Justin Rowlatt

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Justin Rowlatt
Justin rowlatt.jpg
Born 1966
London
Education University of Oxford
Occupation Journalist, presenter
Notable credit(s) Business Daily
Spouse(s) Bee Rowlatt

Justin Rowlatt is a British news reporter and television presenter working for the BBC. In February 2015 he became the BBC's South Asia Correspondent based in Delhi.

Education[edit]

Rowlatt was educated at Hampstead Comprehensive in Cricklewood and at Mansfield College, Oxford University.

Career[edit]

As Delhi Correspondent Justin Rowlatt is the BBC's lead reporter for the entire South Asia region. Before taking the South Asia role Justin stood in for Simon Jack as the Business presenter on the Today Programme [1]. He's been the main presenter on the World Service's flagship Business programme, Business Daily [2], and presents the popular science/economics strand "The Elements" [3], which explores the role of the chemical elements in the world economy.

Rowlatt has been a correspondent on Newsnight, Channel 4 News and Panorama and has been nominated for Royal Television Society and BAFTA awards for his work. During his time on Channel 4 News, he was a passenger on the train involved in the Hatfield rail crash in 2000, reporting that he "watched the carriages skid and whip around on the gravel besides the track".[1] During his time as a Newsnight correspondent he caused a minor scandal when the then President of Ukraine, Viktor Yanukovych, complained about his dress sense [4].

Justin Rowlatt became widely known in Britain when in 2006 he became Newsnight's "Ethical Man" [5]. Peter Barron, the then Newsnight editor, challenged him and his family to spend a year trying to reduce their impact on the environment. It made him an "accidental green hero", according to The Guardian.[2]

The regular "Ethical Man" strand became very popular, with Rowlatt reporting on global warming and environment issues across all BBC outlets. Panorama broadcast an Ethical Man special "Go Green or Else" [6]. In 2007 Rowlatt presented an hour-long prime time programme exploring how the US is engaging with the climate issue for BBC2's This World titled "Can Obama Save the Planet" [7].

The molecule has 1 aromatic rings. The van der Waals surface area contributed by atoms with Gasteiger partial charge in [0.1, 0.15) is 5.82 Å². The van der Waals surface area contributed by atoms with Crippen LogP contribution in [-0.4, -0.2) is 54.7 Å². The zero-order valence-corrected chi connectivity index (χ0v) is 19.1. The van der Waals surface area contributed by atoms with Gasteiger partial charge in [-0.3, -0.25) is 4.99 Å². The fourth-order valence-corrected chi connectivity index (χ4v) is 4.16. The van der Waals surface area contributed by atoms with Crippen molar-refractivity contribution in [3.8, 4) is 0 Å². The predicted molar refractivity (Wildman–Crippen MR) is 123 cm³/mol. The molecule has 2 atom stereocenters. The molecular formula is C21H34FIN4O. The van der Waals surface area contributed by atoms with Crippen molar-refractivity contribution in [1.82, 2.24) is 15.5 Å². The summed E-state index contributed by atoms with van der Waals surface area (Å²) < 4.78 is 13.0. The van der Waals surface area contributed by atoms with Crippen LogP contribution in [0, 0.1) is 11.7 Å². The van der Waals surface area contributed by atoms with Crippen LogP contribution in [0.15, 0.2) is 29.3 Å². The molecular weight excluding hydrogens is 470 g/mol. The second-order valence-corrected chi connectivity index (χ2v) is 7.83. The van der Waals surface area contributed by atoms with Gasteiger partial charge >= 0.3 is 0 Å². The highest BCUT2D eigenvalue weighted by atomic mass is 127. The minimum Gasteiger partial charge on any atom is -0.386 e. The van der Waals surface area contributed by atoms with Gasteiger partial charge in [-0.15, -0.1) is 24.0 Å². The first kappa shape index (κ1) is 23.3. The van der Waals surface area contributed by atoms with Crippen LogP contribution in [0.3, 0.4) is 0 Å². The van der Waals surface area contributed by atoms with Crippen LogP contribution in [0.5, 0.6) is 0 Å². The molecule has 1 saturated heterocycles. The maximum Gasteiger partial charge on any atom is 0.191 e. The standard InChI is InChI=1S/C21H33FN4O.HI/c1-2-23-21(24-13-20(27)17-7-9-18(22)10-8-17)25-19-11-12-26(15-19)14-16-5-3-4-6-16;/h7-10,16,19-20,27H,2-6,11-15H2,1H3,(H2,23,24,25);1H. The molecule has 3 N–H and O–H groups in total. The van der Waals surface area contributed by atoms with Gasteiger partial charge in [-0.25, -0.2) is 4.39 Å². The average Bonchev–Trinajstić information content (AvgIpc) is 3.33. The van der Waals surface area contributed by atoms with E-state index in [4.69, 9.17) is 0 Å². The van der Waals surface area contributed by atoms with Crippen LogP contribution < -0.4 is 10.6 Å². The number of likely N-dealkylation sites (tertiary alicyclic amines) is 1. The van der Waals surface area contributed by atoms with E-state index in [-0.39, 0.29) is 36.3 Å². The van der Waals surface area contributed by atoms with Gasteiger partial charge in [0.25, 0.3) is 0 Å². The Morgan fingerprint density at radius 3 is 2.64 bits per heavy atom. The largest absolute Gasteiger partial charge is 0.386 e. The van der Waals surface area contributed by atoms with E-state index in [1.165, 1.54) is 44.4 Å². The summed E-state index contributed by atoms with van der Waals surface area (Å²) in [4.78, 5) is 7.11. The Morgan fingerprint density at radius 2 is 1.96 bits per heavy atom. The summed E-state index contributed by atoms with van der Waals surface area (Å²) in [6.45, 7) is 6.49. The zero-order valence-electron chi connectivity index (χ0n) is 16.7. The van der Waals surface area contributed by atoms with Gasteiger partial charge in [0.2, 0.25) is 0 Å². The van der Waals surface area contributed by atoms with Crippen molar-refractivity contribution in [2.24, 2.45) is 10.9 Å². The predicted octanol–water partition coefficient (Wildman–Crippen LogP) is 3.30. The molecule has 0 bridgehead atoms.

He was part of the original reporting team for BBC1's popular prime time factual programme, The ONE Show, "reporting on current affairs with flair",.[3] In 2008 Rowlatt was granted the first ever television interview with MI6's head of recruitment for a ONE Show feature on the service. During the interview the agent's false moustache slipped from his lip [8]. Rowlatt still reports regularly for the programme.

As the host of the World Service's occasional series "Exchanges on the World Economy" Rowlatt has interviewed some of the most high profile economists in the world, including Joseph Stiglitz and Nassim Taleb.

In 2011 he presented The Chinese Are Coming, a pair of documentaries looking at the growing influence of China in Africa and the Americas. In 2011 he co-presented, with fellow journalist Anita Rani, the two-part documentary travelogue India on Four Wheels, a road trip around India sampling the changes and problems the growing car usage has brought to the country in the last two decades (see Transport in India). The format proved successful, and the pair collaborated on two two-part follow-ups, first "China on Four Wheels",[4] which aired in September 2012,[5] and then "Russia on Four Wheels", which aired in January 2014.

Rowlatt has presented a number of other prime time series for the BBC including "The Trouble with Working Women" [9] with Sophie Raworth. The May 2009 programme caused controversy when at management consultancy Accenture Justin suggested a female-heavy office must have been full of secretaries.[6] Rowlatt has co-presented two series of the BBC2 personal finance programmes MoneyWatch [10]. In 2010 he stood in as a presenter on Breakfast News and in 2014 on BBC Radio 4's PM programme.

One of his first jobs in television was as an assistant producer on current affairs documentary Panorama, where, among many other stories, he worked on a programme which showed how Mercedes, Volkswagen and Volvo car dealers were fixing prices in Britain.[7]

Rowlatt has reported regularly for From our Own Correspondent. His dispatches have included reflections on his experiences with the Awa tribe in the Amazon [11], the time he discussed gay rights while taking a sauna with two homophobic Russians and what India's street children and space scientists have in common [12].

One of Rowlatt's most popular articles tells the story of how his grandfather, Theo Ionides, was handpicked by Ian Fleming to be part of the James Bond author's Commando Intelligence Unit [13].

Personal life[edit]

He is married to BBC World Service producer Bee Rowlatt and they have four children. The family appears in the year-long filming of Ethical Man. His wife has written of their relationship and family life in her book Talking About Jane Austen in Baghdad. The couple jointly presented the 2013 documentary Make Me a German.

References[edit]

  1. ^ BBC News Online, page about the crash.
  2. ^ James Silver, "The accidental green hero", The Guardian, 5 March 2007.
  3. ^ "The One Show". Retrieved 18 August 2008. 
  4. ^ "BBC Two - China on Two Wheels". BBC Programmes. Retrieved 9 September 2012. 
  5. ^ Rowlatt, Justin (9 September 2012). "The forbidden public toilets of Beijing". BBC News online. Retrieved 9 September 2012. 
  6. ^ Working Women: Justin Rowlatt's big gaffe BBC News, 15 May 2009
  7. ^ "Justin Rowlatt". BBC News. 3 November 2005. Retrieved 18 August 2008. 

External links[edit]